Don’t worry, just “B-Val”

bvalsTaryn Zard, Staff Writer 


There are uncertain times ahead, and with that uncertainty comes fear and stress. Now more than ever, members of the Saint Martin’s community need to illuminate the Benedictine values. When some of the core values have been shaken up, such as peace and stability, people turn towards other values with the hope that they might make a difference. 

Churches have also turned towards technology in order to continue communicating with their parishes. 

Such measures were not enough for one church in Woodinville, Wash. located near the epicenter of the virus outbreak. The parish realized a need within their community for food, and partnered with a local elementary school that normally provides countless meals during the school year for families in need. The food bank at the school has continually been flooded with donations; not just for nutrition, but other needs, as well. 

One upside of this whole crisis is that people seem to be listening to each other’s needs. All over, various support and community groups have popped up on Facebook as people have made a more conscious effort to engage and call those they care about and miss. Communities are hurting, and people within those neighborhoods have continued to show their care and support. Although people are unable to invite others in for a meal, many have been doing the next best thing by providing meals and supplies. 

In the North Mason School District there are bus drivers that have continued to travel their normal route, but instead of picking students up, they have dropped bagged food off at the students’ homes. The community saw a need to continue to feed the high-poverty district, and everyone stepped up to help. 

On Bainbridge Island there is a restaurant known for its Vietnamese and Southeast Asian cuisine. Despite hurting for business, the brother-sister duo who run it saw a need in their community and decided to stay open with take-out only for as long as they can. The pair has been very understanding that everyone is hurting right now, so they are offering rice bowls at a discounted price of $5. If someone is unable to afford that, they kindly offer the bowl to the hungry person for free. 

Another restaurant owner in Downtown Seattle has worked with her staff to create nice entrees to give away to those in need. In Tacoma, Wash. “The Peace Bus” started a campaign to distribute cereal for the next month and a half to families unable to afford breakfast. A restaurant in Woodinville saw a need for their healthcare providers working effortlessly, so with the help of volunteers, the restaurant has been working to provide hot, three course meals to doctors, nurses, and other healthcare practitioners.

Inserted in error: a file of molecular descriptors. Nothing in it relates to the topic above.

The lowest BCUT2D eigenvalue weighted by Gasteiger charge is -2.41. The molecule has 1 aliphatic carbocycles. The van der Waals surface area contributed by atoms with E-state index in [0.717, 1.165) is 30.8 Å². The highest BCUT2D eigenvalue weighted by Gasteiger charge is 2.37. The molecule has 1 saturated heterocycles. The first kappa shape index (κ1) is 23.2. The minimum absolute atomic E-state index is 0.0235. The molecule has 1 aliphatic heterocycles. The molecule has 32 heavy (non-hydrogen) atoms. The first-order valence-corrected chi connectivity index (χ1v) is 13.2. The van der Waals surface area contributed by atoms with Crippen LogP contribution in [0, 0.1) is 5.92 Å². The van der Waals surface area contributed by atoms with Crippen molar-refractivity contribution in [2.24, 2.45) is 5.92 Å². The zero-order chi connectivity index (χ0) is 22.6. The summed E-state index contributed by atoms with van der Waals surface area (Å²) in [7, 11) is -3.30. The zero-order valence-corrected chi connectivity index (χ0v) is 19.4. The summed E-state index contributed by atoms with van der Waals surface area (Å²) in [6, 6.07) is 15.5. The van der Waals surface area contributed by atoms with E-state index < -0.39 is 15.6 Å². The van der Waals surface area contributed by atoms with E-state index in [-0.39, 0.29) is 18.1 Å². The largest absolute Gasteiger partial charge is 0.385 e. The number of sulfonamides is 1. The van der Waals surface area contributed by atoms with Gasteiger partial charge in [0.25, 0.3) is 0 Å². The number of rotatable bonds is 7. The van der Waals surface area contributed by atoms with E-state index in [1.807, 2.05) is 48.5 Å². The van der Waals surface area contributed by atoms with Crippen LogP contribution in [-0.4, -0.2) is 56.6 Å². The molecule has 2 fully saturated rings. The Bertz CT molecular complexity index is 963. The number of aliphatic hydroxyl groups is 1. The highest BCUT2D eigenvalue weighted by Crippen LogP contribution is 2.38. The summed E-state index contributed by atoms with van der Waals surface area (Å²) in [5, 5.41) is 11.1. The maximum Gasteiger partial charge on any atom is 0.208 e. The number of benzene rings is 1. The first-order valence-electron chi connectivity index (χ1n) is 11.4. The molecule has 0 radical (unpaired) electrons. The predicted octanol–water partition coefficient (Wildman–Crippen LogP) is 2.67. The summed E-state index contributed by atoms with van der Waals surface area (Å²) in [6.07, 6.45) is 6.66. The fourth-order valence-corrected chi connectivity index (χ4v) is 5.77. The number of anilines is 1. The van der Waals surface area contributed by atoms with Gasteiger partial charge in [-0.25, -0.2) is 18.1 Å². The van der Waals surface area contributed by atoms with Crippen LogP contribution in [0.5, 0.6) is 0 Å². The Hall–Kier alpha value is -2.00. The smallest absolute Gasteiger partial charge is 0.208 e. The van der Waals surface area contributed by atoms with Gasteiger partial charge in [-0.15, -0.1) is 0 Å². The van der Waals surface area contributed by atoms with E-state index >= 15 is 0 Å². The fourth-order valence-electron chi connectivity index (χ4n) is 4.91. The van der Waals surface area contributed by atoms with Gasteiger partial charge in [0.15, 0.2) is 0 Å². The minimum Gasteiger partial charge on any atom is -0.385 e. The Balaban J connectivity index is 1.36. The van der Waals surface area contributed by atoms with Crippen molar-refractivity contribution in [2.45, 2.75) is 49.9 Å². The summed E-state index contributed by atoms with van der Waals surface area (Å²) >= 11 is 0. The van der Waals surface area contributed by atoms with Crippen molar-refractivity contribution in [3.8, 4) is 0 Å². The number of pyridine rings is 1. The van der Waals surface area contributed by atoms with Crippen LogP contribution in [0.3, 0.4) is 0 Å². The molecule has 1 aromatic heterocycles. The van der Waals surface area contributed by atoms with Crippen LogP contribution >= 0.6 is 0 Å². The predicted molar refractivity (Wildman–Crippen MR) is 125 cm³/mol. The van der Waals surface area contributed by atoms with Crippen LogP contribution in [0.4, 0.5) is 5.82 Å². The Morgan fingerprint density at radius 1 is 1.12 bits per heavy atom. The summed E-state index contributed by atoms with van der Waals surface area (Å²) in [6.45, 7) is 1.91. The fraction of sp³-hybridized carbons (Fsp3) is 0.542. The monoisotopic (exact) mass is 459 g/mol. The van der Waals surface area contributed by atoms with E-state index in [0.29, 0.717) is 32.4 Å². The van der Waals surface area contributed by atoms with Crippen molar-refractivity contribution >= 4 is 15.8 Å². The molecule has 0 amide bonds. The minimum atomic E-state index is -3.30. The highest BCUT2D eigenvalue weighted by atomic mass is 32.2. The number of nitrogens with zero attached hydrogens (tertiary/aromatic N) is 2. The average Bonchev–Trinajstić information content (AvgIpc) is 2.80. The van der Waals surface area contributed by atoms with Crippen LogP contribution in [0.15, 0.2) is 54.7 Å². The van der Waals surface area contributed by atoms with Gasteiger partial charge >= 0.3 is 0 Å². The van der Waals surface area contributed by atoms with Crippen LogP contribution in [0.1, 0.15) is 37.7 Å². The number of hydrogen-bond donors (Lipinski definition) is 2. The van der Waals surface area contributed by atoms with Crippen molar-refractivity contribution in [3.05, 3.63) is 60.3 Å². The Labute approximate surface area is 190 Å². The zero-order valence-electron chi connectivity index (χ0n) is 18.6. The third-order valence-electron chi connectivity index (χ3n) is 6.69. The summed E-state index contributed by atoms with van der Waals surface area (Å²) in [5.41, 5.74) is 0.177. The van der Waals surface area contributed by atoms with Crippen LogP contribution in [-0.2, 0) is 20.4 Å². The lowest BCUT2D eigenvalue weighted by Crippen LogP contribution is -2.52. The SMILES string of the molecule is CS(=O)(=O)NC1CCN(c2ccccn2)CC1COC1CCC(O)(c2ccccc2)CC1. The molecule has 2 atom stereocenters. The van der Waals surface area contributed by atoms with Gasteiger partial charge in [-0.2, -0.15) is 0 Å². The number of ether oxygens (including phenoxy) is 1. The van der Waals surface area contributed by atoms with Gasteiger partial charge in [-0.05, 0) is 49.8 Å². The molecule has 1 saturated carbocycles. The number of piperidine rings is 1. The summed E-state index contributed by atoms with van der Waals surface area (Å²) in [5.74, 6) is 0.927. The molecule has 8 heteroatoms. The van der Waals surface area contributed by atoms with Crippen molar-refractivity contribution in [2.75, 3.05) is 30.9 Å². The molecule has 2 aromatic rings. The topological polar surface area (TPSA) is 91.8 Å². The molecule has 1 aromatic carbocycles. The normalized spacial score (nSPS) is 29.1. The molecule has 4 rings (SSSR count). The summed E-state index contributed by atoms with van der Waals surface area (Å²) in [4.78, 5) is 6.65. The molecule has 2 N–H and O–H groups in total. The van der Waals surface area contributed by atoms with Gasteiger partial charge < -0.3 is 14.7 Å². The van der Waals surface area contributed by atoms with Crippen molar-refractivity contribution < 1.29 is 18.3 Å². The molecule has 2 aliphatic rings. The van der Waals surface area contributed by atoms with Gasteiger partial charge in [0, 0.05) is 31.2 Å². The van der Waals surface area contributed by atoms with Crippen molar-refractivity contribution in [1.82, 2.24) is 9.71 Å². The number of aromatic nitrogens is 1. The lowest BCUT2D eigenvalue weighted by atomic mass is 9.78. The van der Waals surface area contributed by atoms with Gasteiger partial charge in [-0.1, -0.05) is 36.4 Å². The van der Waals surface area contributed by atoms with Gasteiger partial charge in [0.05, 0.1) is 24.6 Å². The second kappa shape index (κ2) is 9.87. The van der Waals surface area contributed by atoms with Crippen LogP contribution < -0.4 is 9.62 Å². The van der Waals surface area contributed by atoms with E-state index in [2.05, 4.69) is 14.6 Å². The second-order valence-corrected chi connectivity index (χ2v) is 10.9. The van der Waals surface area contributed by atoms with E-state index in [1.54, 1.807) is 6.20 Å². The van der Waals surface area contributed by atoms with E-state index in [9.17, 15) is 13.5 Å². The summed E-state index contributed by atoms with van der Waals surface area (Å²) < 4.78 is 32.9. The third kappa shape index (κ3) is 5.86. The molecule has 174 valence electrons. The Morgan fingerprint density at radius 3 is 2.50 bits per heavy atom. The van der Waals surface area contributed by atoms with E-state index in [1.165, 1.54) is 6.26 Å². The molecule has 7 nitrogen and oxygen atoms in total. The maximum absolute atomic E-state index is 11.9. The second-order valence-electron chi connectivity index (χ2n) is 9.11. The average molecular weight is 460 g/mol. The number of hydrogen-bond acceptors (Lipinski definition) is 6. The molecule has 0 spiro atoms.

Students from Redmond’s Tesla STEM High School got special permission to take home the 3D printers to help create respirators and other safety equipment. There are about 16 students that have gotten financial support for supplies from various communities, and have worked to print face masks which are delivered to Swedish Hospitals in Redmond and Issaquah Valley Medical Center in Renton, and Evergreen Health Center in Kirkland. 

A YouTuber from Shoreline, Wash. with a passion for 3D printing has worked to make protective masks for healthcare providers within his community. Providence Hospital launched a 100 million mask challenge, and all across communities people have stepped up to help, even people who previously did not have sewing experience. Some distilleries in Seattle and Woodinville noticed that they were at the heart of Washington’s healthcare providers, and that they had a surplus of alcohol—a key ingredient in hand sanitizer. These distilleries have worked with their local hospitals to make hand sanitizer and counter-top cleaners for their hospitals and communities that have been approved by the CDC for being up to code. Communities have been hurt, and others have seen that, choosing to step in and having shown an overwhelming display of support and hospitality. 

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